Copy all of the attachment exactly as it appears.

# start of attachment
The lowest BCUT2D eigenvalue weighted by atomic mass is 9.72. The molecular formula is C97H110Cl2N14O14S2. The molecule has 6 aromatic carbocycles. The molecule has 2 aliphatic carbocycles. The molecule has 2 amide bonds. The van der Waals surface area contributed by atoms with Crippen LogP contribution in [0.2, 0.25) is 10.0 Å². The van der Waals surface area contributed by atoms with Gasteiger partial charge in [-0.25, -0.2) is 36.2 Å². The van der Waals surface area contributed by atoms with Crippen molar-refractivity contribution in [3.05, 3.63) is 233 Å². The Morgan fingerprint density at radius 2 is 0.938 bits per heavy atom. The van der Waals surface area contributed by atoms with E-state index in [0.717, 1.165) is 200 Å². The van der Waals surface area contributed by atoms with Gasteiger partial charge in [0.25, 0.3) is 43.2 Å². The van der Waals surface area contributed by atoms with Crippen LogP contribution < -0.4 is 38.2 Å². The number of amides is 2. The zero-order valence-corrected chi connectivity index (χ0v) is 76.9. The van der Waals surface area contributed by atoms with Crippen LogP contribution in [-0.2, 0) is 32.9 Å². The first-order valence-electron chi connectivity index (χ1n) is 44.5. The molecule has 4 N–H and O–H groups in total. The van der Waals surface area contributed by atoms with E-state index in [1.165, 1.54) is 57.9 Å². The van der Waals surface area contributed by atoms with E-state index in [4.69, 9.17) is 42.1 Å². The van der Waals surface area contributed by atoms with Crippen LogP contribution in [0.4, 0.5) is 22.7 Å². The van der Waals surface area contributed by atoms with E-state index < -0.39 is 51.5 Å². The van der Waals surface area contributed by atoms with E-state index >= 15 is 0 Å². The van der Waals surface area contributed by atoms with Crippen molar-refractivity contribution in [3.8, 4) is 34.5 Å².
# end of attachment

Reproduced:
The lowest BCUT2D eigenvalue weighted by atomic mass is 9.72. The molecular formula is C97H110Cl2N14O14S2. The molecule has 6 aromatic carbocycles. The molecule has 2 aliphatic carbocycles. The molecule has 2 amide bonds. The van der Waals surface area contributed by atoms with Crippen LogP contribution in [0.2, 0.25) is 10.0 Å². The van der Waals surface area contributed by atoms with Gasteiger partial charge in [-0.25, -0.2) is 36.2 Å². The van der Waals surface area contributed by atoms with Crippen molar-refractivity contribution in [3.05, 3.63) is 233 Å². The Morgan fingerprint density at radius 2 is 0.938 bits per heavy atom. The van der Waals surface area contributed by atoms with E-state index in [0.717, 1.165) is 200 Å². The van der Waals surface area contributed by atoms with Gasteiger partial charge in [0.25, 0.3) is 43.2 Å². The van der Waals surface area contributed by atoms with Crippen LogP contribution < -0.4 is 38.2 Å². The number of amides is 2. The zero-order valence-corrected chi connectivity index (χ0v) is 76.9. The van der Waals surface area contributed by atoms with Crippen LogP contribution in [-0.2, 0) is 32.9 Å². The first-order valence-electron chi connectivity index (χ1n) is 44.5. The molecule has 4 N–H and O–H groups in total. The van der Waals surface area contributed by atoms with E-state index in [1.165, 1.54) is 57.9 Å². The van der Waals surface area contributed by atoms with E-state index in [4.69, 9.17) is 42.1 Å². The van der Waals surface area contributed by atoms with Crippen LogP contribution in [0.4, 0.5) is 22.7 Å². The van der Waals surface area contributed by atoms with E-state index < -0.39 is 51.5 Å². The van der Waals surface area contributed by atoms with E-state index >= 15 is 0 Å². The van der Waals surface area contributed by atoms with Crippen molar-refractivity contribution in [3.8, 4) is 34.5 Å².